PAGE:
Also, Juan-Luis and I took mate. In a small, ball-shaped mug, Argentinians stuff it with herbs and then pour hot water on it and sip from a straw and then pass it around. Itīs pretty tasty. Itīs an Argentinian hit; in some parts of the country, people donīt go to buy bread without carrying around their mug, herbs, and hot-water-thermos. They say itīs addictive, but that seems like a hassle.
"Que tal?" one Argentinian might say to another. (Whatīs up?)
"Oh, things are stressful - what with the whole economic crisis and everything. Iīve been going through two sacks of Yerba herbs a day."
Thanks to my friend, Juan-Luis, I slept that night in the next state capital, Neuquén, and in the morning I got another early start on the road. Also, thanks to my long day with Juan-Luis - whose lazy way of talking ran most of his vowels together in a seeming ostracization of all but a few consonants - my "castellano" spanish understanding had risen to a very competent level.
First, a gay supermarket-pricer picked me up. Well, he didnīt "pick me up" in any but the figurative sense. Then, a father and very chatty mother - with their daughter - took me briefly and dropped me near a huge reservoir with cliffs that provides power for most of the country.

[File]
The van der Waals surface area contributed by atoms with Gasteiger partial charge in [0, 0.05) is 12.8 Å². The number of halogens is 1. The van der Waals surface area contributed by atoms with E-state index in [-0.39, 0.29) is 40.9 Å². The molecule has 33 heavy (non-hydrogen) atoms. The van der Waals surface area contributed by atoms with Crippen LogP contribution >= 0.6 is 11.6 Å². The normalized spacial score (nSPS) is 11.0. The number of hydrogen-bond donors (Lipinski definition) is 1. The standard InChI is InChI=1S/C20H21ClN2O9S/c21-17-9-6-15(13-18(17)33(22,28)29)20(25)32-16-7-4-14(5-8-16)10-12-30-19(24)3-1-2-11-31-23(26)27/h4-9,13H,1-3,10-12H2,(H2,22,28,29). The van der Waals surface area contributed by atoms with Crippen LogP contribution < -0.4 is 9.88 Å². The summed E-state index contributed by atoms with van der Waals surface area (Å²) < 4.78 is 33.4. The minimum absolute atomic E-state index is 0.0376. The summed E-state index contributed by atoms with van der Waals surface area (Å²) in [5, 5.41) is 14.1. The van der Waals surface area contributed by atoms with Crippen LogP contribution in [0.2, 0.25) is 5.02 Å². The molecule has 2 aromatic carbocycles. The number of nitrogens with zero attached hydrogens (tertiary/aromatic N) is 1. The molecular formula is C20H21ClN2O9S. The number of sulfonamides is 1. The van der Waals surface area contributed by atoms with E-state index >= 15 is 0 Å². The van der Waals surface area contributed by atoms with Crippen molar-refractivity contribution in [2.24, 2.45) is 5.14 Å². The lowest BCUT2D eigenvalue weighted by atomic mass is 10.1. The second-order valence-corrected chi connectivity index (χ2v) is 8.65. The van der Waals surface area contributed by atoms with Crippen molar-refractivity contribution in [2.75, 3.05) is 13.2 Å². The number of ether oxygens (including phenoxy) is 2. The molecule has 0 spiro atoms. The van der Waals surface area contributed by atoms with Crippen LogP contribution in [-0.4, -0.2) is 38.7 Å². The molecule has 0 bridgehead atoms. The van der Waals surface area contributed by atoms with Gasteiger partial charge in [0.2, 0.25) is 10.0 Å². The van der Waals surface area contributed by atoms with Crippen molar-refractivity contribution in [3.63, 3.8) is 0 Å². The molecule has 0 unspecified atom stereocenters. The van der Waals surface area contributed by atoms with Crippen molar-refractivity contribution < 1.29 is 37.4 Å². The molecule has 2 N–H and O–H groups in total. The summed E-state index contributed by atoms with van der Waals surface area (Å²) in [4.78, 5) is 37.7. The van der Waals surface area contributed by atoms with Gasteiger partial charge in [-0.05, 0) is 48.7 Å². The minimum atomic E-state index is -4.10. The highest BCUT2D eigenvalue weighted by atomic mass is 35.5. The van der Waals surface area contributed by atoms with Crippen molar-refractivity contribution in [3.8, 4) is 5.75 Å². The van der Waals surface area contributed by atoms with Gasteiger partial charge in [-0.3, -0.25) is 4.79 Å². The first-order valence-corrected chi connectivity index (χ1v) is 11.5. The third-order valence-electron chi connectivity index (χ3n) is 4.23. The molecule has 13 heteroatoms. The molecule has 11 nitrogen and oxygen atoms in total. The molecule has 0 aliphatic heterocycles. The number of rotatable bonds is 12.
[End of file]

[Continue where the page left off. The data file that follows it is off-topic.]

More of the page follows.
And, finally, my ride for the next four hours to Bariloche was an inner-peace-looking, mustachioed truck-driver wearing a gorra (dark, flat, round hat of the Argentinian "gaucho" or cowboy).
The guy hauled the big rigs, but he spoke excitedly of parading on his horse in gaucho-wear during festivals. He had one young son who was a gaucho near their home in Bariloche; another young son was apprenticing on a sheep ranch on the southern, cold and windy, Tierra del Fuego island. He showed me some gaucho clothes, including a warm, orange vest made from otter fur. The legend of the Argentinian gaucho began exciting me so much I wanted myself to work on a farm.